I have seen two ways to deploy DMZ's. One has an interface off the ASA become a DMZ and then you configure all the associated rules, NAT etc for traffic flow, inside to DMZ and DMZ to inside.
I have also see ASA's deployed with a simple Inside and Outside port arrangement with a DMZ layer present just inside the ASA inside interface and then another firewall (ASA or FWSM) upstream from that. Is one better than the other, or, more recommendable than the other?
The DMZ services in this case can be considered to be, email server, web portal, in-line IDS.
No, this isn't what I am referring to. I simply asking if having a dmz vlan and an inside vlan from the same ASA running through the same phsycial switch (logical separation vs. physical separation) is viewed as a best practice?
It used to be viewed as a not optimal solution because you are one command in the switch away from having your dmz lan linked directly to your inside secure network, completely bypassing the firewall.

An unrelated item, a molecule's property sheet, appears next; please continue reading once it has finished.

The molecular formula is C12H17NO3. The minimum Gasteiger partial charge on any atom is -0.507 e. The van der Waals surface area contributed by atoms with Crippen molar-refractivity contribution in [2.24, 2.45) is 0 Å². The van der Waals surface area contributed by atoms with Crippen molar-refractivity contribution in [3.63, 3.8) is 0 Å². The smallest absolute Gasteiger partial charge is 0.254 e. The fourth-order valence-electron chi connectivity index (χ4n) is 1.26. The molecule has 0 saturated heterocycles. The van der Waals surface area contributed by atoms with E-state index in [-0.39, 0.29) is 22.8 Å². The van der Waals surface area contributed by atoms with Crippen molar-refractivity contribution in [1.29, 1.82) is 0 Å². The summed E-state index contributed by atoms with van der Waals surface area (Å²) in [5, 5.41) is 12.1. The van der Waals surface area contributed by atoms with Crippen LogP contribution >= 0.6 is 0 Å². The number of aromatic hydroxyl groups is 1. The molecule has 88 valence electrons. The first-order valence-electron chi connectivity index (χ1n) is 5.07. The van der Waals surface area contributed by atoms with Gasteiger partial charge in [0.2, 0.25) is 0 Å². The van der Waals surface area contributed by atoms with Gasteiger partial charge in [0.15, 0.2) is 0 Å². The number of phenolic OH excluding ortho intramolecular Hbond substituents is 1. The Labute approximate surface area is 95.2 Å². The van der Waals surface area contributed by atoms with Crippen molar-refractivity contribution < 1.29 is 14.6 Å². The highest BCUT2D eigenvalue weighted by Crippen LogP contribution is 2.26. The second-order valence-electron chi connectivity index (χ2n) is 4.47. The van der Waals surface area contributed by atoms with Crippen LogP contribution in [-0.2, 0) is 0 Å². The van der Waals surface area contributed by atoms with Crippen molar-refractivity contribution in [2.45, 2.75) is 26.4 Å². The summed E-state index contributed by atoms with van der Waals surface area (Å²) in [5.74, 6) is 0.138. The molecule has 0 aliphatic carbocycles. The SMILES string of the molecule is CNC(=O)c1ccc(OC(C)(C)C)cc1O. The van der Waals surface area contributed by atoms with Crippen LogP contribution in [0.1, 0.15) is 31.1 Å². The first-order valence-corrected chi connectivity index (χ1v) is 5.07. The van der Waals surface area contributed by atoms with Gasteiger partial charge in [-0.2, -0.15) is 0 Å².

I've never seen anything suggesting one way is better than the other. But if i'm reading correctly, it sounds like in the second scenario, the dmz is 'inline' with all inbound data. personally, i wouldn't want all inbound/outbound traffic passing through a dmz.
I can understand that alright. Sort of why I'm asking. Though, in this layered approach there is typically another layer of firewall that separates the inbound traffic from the DMZ traffic. The DMZ traffic is inline with the inbound data prior to the first front-line firewall in any case...that first firewall serving as a first layer of defense for access-list acceptance and deep inspection.
Table of ContentsIntroductionVersion HistoryPossible Future
UpdatesDocuments PurposeNAT Operation in ASA 8.3+ SectionsRule Types
Network Object NATTwice NAT / Manual NATRule Types used per SectionNAT
Types used with Twice NAT / Manual NAT and Network Obje...
Table of Contents Introduction:This document describes details on how
NAT-T works. Background: ESP encrypts all critical information,
encapsulating the entire inner TCP/UDP datagram within an ESP header.
ESP is an IP protocol in the same sense that TCP an...